What is Svelte?
Here are a few apps that use Svelte for their front end – The New York Times, Square, Chess.com and IBM.
What distinguishes it from other frameworks such as React, Angular and Vue?
No virtual DOM (Document Object Model)
Most frameworks (such as React and Vue) use virtual DOM to manage the real DOM, i.e., state driven UI (user interface) development. It means there is a usage of a set of inter-dependent libraries that make the system a bit more complicated and complex. This causes overhead not only in terms of compiling more code but also memory requirements.
No Runtime System
Since Svelte is a compiler, there is no need to have a runtime system that needs to be downloaded in the browser to run the app effectively. This implies that the browser has to download less code and run smaller executables to run the app.
What Svelte is not, (yet)
Svelte is not yet a fully developed framework (yet). What I mean by it is that it is a relatively new framework, its first version was released at the end of 2016. As a result, it is not as mature in terms of providing support for advanced features and having standard libraries for complex UI workflows compared to other relatively older and mature frameworks such as React and Angular. In essence, this implies that during the stages of growth of the product app, at some point a more mature framework will need to be employed in order to guarantee reliability and stability at scale.
That being said, the Svelte community has been working on Sveltekit as a holistic framework that will address almost all (if not all) of these issues.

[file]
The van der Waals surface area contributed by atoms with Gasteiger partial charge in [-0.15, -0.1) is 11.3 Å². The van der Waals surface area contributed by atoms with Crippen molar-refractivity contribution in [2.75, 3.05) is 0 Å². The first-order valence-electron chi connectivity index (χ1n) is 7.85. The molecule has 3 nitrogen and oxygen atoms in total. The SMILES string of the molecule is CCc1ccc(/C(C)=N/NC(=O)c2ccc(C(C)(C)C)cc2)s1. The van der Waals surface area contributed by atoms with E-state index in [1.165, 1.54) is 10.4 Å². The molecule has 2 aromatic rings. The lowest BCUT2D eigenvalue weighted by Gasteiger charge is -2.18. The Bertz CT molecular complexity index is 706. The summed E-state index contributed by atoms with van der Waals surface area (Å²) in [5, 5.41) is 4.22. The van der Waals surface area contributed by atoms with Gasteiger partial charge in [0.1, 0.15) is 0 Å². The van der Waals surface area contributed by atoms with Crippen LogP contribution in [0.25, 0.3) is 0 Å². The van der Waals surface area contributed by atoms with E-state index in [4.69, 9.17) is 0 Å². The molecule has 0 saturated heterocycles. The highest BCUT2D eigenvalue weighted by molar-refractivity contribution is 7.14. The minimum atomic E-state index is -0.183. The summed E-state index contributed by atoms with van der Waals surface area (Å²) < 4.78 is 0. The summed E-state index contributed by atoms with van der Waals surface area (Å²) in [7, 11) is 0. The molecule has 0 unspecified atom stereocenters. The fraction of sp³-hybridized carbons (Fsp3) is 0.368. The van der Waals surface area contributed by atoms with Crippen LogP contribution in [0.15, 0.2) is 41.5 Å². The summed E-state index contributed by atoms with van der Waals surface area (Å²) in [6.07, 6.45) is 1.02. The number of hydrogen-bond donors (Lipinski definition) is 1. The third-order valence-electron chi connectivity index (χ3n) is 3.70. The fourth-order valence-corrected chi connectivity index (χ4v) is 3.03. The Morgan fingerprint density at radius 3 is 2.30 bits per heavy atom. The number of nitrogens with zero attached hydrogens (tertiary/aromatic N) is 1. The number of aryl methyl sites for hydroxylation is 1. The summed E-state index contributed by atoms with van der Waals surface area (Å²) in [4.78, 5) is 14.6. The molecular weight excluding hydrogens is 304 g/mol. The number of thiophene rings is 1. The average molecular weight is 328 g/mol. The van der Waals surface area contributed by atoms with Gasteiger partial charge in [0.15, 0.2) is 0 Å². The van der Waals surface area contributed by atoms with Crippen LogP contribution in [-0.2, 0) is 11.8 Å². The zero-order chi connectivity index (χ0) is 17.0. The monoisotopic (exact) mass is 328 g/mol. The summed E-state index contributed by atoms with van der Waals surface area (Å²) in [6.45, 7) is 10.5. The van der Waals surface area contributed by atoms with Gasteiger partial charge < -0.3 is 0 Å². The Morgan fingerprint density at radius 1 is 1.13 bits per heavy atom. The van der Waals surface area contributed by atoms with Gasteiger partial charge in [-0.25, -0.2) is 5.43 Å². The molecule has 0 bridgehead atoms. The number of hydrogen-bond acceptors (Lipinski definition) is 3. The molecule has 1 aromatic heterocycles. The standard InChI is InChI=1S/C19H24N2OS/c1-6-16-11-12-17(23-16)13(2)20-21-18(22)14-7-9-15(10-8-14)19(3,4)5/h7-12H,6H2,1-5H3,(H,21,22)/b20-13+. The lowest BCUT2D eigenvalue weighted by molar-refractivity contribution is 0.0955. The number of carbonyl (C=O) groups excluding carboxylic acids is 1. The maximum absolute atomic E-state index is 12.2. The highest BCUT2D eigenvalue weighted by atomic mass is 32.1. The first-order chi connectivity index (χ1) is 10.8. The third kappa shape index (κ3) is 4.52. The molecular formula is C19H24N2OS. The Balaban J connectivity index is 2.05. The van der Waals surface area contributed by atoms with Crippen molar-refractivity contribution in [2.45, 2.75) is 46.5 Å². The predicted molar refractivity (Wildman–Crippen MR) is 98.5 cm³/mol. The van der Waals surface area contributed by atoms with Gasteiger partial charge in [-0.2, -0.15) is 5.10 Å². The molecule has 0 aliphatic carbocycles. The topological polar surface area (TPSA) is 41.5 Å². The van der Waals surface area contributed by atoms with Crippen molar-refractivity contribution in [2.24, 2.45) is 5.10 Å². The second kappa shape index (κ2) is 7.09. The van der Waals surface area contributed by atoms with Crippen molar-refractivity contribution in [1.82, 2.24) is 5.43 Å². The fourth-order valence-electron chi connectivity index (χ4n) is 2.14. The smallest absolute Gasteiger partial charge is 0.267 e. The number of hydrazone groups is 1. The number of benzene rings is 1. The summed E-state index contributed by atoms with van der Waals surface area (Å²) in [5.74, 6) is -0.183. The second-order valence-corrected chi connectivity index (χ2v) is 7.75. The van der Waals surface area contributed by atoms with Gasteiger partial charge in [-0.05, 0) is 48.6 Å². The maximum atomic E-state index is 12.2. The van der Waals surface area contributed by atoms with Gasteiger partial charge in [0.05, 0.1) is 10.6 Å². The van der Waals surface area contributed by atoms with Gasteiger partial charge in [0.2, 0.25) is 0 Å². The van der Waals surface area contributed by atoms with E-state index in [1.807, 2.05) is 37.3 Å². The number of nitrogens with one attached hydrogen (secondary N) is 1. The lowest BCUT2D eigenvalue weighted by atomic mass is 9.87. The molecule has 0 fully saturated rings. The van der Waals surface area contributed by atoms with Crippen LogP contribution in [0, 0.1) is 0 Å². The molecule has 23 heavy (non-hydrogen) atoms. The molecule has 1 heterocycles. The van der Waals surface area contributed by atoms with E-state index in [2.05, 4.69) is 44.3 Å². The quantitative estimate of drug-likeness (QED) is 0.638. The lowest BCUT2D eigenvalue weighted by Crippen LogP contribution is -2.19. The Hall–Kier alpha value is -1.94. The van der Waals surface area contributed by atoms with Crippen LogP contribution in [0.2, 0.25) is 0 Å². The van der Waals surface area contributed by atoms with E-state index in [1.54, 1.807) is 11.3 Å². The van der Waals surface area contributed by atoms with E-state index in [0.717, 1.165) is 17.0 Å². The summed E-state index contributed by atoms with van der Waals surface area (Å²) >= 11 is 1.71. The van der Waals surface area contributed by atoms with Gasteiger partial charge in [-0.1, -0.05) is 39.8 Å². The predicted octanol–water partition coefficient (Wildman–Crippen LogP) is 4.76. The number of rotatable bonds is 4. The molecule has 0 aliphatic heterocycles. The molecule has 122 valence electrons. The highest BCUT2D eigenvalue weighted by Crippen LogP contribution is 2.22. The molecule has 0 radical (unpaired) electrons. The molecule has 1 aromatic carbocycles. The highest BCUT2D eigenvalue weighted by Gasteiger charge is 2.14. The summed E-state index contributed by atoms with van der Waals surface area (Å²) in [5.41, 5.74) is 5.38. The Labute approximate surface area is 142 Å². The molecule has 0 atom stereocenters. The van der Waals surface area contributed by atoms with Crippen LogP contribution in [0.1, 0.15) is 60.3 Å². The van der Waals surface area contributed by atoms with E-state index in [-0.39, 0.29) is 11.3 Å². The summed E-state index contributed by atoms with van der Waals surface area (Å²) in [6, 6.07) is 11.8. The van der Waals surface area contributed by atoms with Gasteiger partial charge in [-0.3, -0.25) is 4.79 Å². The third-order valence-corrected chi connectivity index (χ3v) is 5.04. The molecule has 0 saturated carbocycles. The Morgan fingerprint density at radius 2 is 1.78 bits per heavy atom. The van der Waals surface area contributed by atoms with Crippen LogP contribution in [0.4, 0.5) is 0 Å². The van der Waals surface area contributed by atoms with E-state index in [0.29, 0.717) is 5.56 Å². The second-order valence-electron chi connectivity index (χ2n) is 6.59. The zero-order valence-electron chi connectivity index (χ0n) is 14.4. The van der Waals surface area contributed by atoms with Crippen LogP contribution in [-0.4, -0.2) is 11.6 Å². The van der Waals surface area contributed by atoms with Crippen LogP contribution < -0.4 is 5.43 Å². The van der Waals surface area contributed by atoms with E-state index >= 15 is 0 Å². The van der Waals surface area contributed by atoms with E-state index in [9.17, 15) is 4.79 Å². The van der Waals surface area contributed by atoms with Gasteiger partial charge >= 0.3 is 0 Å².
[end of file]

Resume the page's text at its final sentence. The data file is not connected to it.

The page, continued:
How does it compare to other frameworks?
We answer this question by highlighting some primary advantages of Svelte over others.
For common tasks such as:
- Create rows,
- Replace all rows,
- Partial update,
- Select rows,
- Swap rows,
- Remove row,
- Create many rows,
- Append rows to large table,
- Clear rows,
Vue (score – 1.17) outperforms Svelte (score – 1.19) by a small margin, but Svelte outperforms both React and Angular (scores – 1.27 for both). The scores are in milliseconds and denote the duration to complete the tasks.
Similarly the memory requirement for the following tasks:
- Ready memory,
- Run memory,
- Update each kth row for n rows,
- Replace large number of rows,
- creating/clearing large number of rows,
Svelte (score – 2.2) outperformed Vue (score – 2.7), React (score – 2.8) and Angular (score – 6). The scores are in MBs of storage units.
Svelte achieves the above performance results as it compiles the code into highly optimized js executables – as a result it uses less memory. Furthermore, as highlighted before, Svelte uses no virtual DOM and the change in states are not used to update the DOM – and this is where the speed comes from.
Ease of building with Svelte
Less code to achieve a task
As the inventor of Svelte, Richard Harris, pointed out, in Svelte one needs on average 40% less code to implement a component or a feature. This is due to the fact that Svelte is designed for making things easier for developers and having no virtual DOM removes the need to write a lot of boilerplate code.
Svelte has not only proven to be simple to learn but it also comes with a small footprint and quick start capabilities. It is solidifying its position as a great candidate for quick MVPs and smaller apps. At the same, since it is still a young project it does not yet provide all the solutions that are needed for apps that need to perform at scale. In spite of this limitation, Svelte is a good option for founders and teams looking to get their products out into the hands of the customers quickly.
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